1. “Sorry I don’t speak English…”

It doesn’t matter that our reply was in near-perfect English — Finns are so obsessed with “getting it right” that our confidence does not allow us to be anything but 100% correct. It’s either exact or unacceptable, period. It comes from years of grammar schooling by Finnish teachers who buried us in books rather than teach us how to speak aloud or express ourselves. Plus, thoughts imply emotions, which can be scary for us in public.

2. We prefer texting.

Texting was basically invented in Finland by the ‘reluctant father of SMS,’ Matti Makkonen, who not-so-ironically isn’t keen on interviews. Fingers tapping hurriedly over mobile keyboards allows us to avoid the dreaded spoken conversation, like the shy Finnish bloke who fancies you and simply cannot muster up the courage to actually spit it out and ask you out on a date. Besides, it saves time and there’s no embarrassing uhming and ahing when the conversation becomes boring.

3. Facebook beats “real” social interaction.

You’re desperately trying to attract the attention of the drop-dead gorgeous person sitting opposite you on the metro, but she/he is so busy on Facebook that you don’t stand a chance. It’s not even worth trying to start a conversation with them, unless you’re willing to send a Friend Request first. And it’s not innate; the baby in the pram stares at you unabashedly because mum’s too busy looking at a screen. We don’t need to “catch up” with people, because we’ve already gotten the scoop in our News Feed.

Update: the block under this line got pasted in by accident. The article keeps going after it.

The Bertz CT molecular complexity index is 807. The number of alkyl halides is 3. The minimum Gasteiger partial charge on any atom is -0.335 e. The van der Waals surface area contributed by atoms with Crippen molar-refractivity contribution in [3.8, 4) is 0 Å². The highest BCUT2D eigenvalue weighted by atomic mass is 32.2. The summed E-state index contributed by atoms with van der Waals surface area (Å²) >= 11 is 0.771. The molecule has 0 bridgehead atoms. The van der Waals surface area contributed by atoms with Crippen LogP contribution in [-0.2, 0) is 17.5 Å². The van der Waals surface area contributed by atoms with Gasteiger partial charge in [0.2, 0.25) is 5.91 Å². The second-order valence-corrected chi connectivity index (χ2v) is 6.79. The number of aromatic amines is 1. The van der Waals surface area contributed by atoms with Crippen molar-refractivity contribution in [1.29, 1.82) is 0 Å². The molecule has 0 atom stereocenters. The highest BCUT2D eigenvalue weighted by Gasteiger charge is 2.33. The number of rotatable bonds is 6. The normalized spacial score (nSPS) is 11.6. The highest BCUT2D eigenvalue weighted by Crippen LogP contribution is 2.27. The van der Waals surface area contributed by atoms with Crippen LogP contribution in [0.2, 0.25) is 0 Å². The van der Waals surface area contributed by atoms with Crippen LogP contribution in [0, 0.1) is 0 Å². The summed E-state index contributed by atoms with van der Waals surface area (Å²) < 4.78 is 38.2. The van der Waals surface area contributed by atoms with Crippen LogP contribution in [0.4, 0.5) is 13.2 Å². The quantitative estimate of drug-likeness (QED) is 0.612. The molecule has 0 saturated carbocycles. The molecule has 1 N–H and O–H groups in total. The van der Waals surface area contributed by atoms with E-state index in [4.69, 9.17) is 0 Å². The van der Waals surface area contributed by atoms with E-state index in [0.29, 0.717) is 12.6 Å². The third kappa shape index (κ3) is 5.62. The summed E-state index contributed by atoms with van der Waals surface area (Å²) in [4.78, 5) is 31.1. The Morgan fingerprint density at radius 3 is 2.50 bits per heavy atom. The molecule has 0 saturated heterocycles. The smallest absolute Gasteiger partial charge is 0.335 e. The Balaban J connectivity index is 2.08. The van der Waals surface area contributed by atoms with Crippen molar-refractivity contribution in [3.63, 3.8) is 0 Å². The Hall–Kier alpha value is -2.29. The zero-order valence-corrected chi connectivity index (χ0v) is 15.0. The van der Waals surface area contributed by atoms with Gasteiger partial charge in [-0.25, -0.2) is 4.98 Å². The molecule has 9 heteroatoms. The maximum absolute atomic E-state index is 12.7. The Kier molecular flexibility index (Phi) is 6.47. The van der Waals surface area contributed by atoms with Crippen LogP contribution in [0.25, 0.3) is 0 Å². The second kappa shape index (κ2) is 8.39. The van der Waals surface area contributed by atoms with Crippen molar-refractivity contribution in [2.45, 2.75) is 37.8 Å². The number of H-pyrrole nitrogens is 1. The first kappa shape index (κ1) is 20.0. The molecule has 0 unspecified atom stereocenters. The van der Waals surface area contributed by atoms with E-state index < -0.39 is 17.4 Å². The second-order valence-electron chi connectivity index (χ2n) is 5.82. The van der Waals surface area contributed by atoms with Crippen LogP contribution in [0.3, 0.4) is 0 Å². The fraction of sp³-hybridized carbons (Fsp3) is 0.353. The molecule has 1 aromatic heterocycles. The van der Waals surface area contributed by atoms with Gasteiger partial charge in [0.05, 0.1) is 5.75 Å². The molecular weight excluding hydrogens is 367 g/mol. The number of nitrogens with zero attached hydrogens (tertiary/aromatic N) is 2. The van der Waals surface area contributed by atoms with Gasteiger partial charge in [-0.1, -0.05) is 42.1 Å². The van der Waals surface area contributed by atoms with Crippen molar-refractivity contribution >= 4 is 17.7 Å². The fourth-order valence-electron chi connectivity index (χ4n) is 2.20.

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4. We’ve already got enough friends.

I actually overheard someone saying this the other day: “I’ve already got so many friends, I can’t cope with anymore.” But it’s really the truth. Unfortunately, it doesn’t matter how scintillating your conversation might be — you’re getting the cold shoulder because our acquaintance quota has been reached.

5. You’re all up in our personal space.

Come within earshot, and you’re well within my comfort zone. Come any closer and it’s an instant conversation buzzkill.

6. We don’t do well in crowds.

With a population just over five million (and more uninhabited land than we know what to do with), there are about 14 Finns per square kilometre, as opposed to, say, Spain where 91 Spaniards occupy every square kilometre. Throngs of foreigners in the summer compel us to run and hide in the forest where our summer cottages guarantee peace and quiet.

7. You’re speaking too loudly.

Finns like to enjoy a night out at the pub like everyone else, but God forbid you decide to up your decibels during a story or laugh hysterically in public because everyone will think you’re either drunk or mad. Speaking to someone you don’t know could be construed as the latter, since other people can actually hear you. There’s a silver lining though: drunk locals are more than happy to converse with you in whatever language they think they’re speaking.

8. You’re speaking at all.

My Spanish friend was on a bus the other day, and asked me (via text message, of course), “Have I gone deaf? Nobody’s talking. Is this normal?” Since we don’t really talk to each other, you’re just going to have to break the ice.